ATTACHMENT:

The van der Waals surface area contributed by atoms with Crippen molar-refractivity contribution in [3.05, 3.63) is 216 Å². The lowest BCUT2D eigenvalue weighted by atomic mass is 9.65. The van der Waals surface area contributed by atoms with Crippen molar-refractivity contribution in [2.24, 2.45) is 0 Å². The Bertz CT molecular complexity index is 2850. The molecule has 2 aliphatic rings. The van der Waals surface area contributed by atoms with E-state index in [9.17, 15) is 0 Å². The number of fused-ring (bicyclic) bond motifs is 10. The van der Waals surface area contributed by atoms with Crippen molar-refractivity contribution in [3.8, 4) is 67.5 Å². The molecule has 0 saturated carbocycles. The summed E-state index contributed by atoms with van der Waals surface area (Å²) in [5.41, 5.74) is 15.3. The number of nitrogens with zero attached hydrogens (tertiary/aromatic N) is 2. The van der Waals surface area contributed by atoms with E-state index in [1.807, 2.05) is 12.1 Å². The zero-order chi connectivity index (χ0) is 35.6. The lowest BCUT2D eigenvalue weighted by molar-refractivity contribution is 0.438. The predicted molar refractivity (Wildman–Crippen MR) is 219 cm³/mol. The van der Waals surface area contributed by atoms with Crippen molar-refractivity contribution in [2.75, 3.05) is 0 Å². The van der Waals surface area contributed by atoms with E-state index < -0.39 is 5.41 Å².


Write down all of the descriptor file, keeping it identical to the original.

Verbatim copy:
The van der Waals surface area contributed by atoms with Crippen molar-refractivity contribution in [3.05, 3.63) is 216 Å². The lowest BCUT2D eigenvalue weighted by atomic mass is 9.65. The van der Waals surface area contributed by atoms with Crippen molar-refractivity contribution in [2.24, 2.45) is 0 Å². The Bertz CT molecular complexity index is 2850. The molecule has 2 aliphatic rings. The van der Waals surface area contributed by atoms with E-state index in [9.17, 15) is 0 Å². The number of fused-ring (bicyclic) bond motifs is 10. The van der Waals surface area contributed by atoms with Crippen molar-refractivity contribution in [3.8, 4) is 67.5 Å². The molecule has 0 saturated carbocycles. The summed E-state index contributed by atoms with van der Waals surface area (Å²) in [5.41, 5.74) is 15.3. The number of nitrogens with zero attached hydrogens (tertiary/aromatic N) is 2. The van der Waals surface area contributed by atoms with E-state index in [1.807, 2.05) is 12.1 Å². The zero-order chi connectivity index (χ0) is 35.6. The lowest BCUT2D eigenvalue weighted by molar-refractivity contribution is 0.438. The predicted molar refractivity (Wildman–Crippen MR) is 219 cm³/mol. The van der Waals surface area contributed by atoms with Crippen molar-refractivity contribution in [2.75, 3.05) is 0 Å². The van der Waals surface area contributed by atoms with E-state index < -0.39 is 5.41 Å².